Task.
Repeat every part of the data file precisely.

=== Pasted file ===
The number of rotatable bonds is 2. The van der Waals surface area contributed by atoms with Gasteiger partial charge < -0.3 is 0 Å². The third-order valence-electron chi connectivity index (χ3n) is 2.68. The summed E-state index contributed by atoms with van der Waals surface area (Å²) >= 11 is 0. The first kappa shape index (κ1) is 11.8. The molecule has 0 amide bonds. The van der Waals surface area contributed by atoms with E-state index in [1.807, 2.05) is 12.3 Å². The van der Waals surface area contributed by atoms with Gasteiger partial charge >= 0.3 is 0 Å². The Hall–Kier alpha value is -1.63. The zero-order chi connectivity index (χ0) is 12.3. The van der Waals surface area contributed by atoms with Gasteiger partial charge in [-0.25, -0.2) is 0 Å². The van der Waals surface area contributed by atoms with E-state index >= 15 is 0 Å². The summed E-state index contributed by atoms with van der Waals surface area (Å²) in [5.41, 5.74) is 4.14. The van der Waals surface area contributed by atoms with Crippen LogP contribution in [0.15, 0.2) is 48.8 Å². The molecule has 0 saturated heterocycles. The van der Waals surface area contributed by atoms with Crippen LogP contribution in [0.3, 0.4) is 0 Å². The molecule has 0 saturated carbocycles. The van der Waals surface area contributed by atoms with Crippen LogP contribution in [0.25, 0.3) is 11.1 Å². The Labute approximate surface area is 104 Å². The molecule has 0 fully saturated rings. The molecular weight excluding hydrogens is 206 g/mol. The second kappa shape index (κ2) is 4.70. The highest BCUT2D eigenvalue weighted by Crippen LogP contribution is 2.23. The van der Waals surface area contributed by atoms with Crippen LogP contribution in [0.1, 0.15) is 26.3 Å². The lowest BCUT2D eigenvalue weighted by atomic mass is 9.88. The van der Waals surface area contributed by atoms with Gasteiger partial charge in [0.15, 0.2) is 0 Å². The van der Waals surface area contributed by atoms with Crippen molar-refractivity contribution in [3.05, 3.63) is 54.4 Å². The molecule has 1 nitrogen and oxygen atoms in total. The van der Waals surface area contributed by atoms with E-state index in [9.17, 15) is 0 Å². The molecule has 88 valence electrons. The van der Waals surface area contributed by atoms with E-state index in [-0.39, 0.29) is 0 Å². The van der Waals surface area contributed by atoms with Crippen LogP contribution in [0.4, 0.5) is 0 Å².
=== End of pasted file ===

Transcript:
The number of rotatable bonds is 2. The van der Waals surface area contributed by atoms with Gasteiger partial charge < -0.3 is 0 Å². The third-order valence-electron chi connectivity index (χ3n) is 2.68. The summed E-state index contributed by atoms with van der Waals surface area (Å²) >= 11 is 0. The first kappa shape index (κ1) is 11.8. The molecule has 0 amide bonds. The van der Waals surface area contributed by atoms with E-state index in [1.807, 2.05) is 12.3 Å². The van der Waals surface area contributed by atoms with Gasteiger partial charge >= 0.3 is 0 Å². The Hall–Kier alpha value is -1.63. The zero-order chi connectivity index (χ0) is 12.3. The van der Waals surface area contributed by atoms with Gasteiger partial charge in [-0.25, -0.2) is 0 Å². The van der Waals surface area contributed by atoms with E-state index >= 15 is 0 Å². The summed E-state index contributed by atoms with van der Waals surface area (Å²) in [5.41, 5.74) is 4.14. The van der Waals surface area contributed by atoms with Crippen LogP contribution in [0.15, 0.2) is 48.8 Å². The molecule has 0 saturated heterocycles. The van der Waals surface area contributed by atoms with Crippen LogP contribution in [0.3, 0.4) is 0 Å². The molecule has 0 saturated carbocycles. The van der Waals surface area contributed by atoms with Crippen LogP contribution in [0.25, 0.3) is 11.1 Å². The Labute approximate surface area is 104 Å². The molecule has 0 fully saturated rings. The molecular weight excluding hydrogens is 206 g/mol. The second kappa shape index (κ2) is 4.70. The highest BCUT2D eigenvalue weighted by Crippen LogP contribution is 2.23. The van der Waals surface area contributed by atoms with Crippen LogP contribution in [0.1, 0.15) is 26.3 Å². The lowest BCUT2D eigenvalue weighted by atomic mass is 9.88. The van der Waals surface area contributed by atoms with Gasteiger partial charge in [0.15, 0.2) is 0 Å². The van der Waals surface area contributed by atoms with Crippen molar-refractivity contribution in [3.05, 3.63) is 54.4 Å². The molecule has 1 nitrogen and oxygen atoms in total. The van der Waals surface area contributed by atoms with E-state index in [9.17, 15) is 0 Å². The molecule has 88 valence electrons. The van der Waals surface area contributed by atoms with E-state index in [-0.39, 0.29) is 0 Å². The van der Waals surface area contributed by atoms with Crippen LogP contribution in [0.4, 0.5) is 0 Å².